Summary and presentations the 30th March
It is very important to discuss European forest policy issues within a wider audience like the one at KSLA the 30th March. These ongoing policy processes will influence the national forest policy processes in our countries, whether we like it or not. To bring some of our neighboring countries in Europe to this seminar (Portugal and Russia) has been very valuable and to share their experiences of the forest policy development in Europe.
The processes are interconnected at different levels
Fredrik Ingemarson (Programme Manager, The Secretariat for International Forestry Issues (SIFI)) made the introduction on global Mega trends and pointed out that the drivers for the forest policy processes are interconnected at different levels, e.g. at global and national levels.
The ongoing processes in EU
Markus Holzer (Head of Unit, Bioenergy, Biomass, Forestry and Climatic Changes, DG AGRI) gave us an overview of the ongoing processes on forests within the EU and clarified that the Commission will focus their forest related work in the next 1½-2 years on:
- New EU forest strategy
- CAP and the Rural Development Programme (related to forest activities)
- INC – LBA negotiations
A road map for a legally binding agreement
Jan Heino (Chair of the Intergovernmental Negotiation Committee) gave us a comprehensive presentation of the development in the ongoing Legally Binding Agreement (LBA) process on Forests in Europe, including a road map up to 2013. He pointed out that the Intergovernmental Negotiation Committee (INC) for a legally binding agreement on forests in Europe is an independent process.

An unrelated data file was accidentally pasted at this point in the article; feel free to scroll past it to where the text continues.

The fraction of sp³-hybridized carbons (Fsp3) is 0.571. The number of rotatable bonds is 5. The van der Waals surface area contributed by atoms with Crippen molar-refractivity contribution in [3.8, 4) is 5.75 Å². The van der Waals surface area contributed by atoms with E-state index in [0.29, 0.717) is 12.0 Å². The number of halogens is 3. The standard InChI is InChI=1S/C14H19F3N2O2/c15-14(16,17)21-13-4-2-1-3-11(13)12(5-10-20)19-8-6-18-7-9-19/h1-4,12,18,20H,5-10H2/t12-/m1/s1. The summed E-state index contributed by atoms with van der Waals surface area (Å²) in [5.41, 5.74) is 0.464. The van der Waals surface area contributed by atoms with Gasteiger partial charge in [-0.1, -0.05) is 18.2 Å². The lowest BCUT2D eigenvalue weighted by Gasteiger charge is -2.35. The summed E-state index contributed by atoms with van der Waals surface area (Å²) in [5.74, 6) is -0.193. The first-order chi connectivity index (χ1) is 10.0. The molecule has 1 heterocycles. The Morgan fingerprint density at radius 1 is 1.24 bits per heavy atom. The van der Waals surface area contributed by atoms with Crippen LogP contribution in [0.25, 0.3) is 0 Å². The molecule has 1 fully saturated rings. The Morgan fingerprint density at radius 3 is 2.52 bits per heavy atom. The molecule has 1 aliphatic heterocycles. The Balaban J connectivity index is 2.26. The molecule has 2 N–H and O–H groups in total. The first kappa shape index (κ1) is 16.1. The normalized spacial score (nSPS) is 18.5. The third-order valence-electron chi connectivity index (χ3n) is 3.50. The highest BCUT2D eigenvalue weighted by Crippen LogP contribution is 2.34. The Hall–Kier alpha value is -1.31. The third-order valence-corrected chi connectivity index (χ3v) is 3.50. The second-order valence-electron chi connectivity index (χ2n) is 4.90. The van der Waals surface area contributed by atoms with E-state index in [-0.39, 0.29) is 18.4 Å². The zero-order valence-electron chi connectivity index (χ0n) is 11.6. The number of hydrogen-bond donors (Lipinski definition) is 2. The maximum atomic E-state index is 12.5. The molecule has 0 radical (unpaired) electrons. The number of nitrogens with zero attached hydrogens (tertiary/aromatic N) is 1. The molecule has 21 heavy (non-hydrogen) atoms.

Different drivers for various countries
Dr. Peter Edwards (Department of Forest Products and Markets, the Swedish Agricultural University) gave an overview of the different interest that are involved in European forest policy making of today. He showed that there are different drivers for various countries or organizations why to involve in these processes, but he also showed that there are conflicting areas of interest.
Views from three countries
We also heard some views from Russia (Sergey Rodin, Deputy Head, Forest Research Institute (FSU VNIILM)), Portugal (Graça Rato, Adviser, Autoridade Florestal Nacional MAMAOT) and Sweden (Ingeborg Bromée, Deputy Director, Ministry of Rural Affairs) on the ongoing forest policy development. We learnt that there are similarities in opinions but also a number of differences.
A challenge to reach an agreement
For instance all three countries would like to strengthen and improve sustainable forest management in Europe. Another example is that Sweden and Portugal share the principle of subsidiarity but seem to have a somewhat different view on EU incentives for forest fire fighting. Trying to come to an agreement in these processes will be a challenge. Russia made it clear that they will continue to participate in the Legally Binding Agreement (LBA) process on Forests in Europe. Finally, the audience was made aware that climate change is reality and that desertification has now reached Europe.
Text: Björn Merkel, The Secretariat for International Forestry Issues (SIFI)
Editor: Fredrik Ingemarson, The Secretariat for International Forestry Issues (SIFI)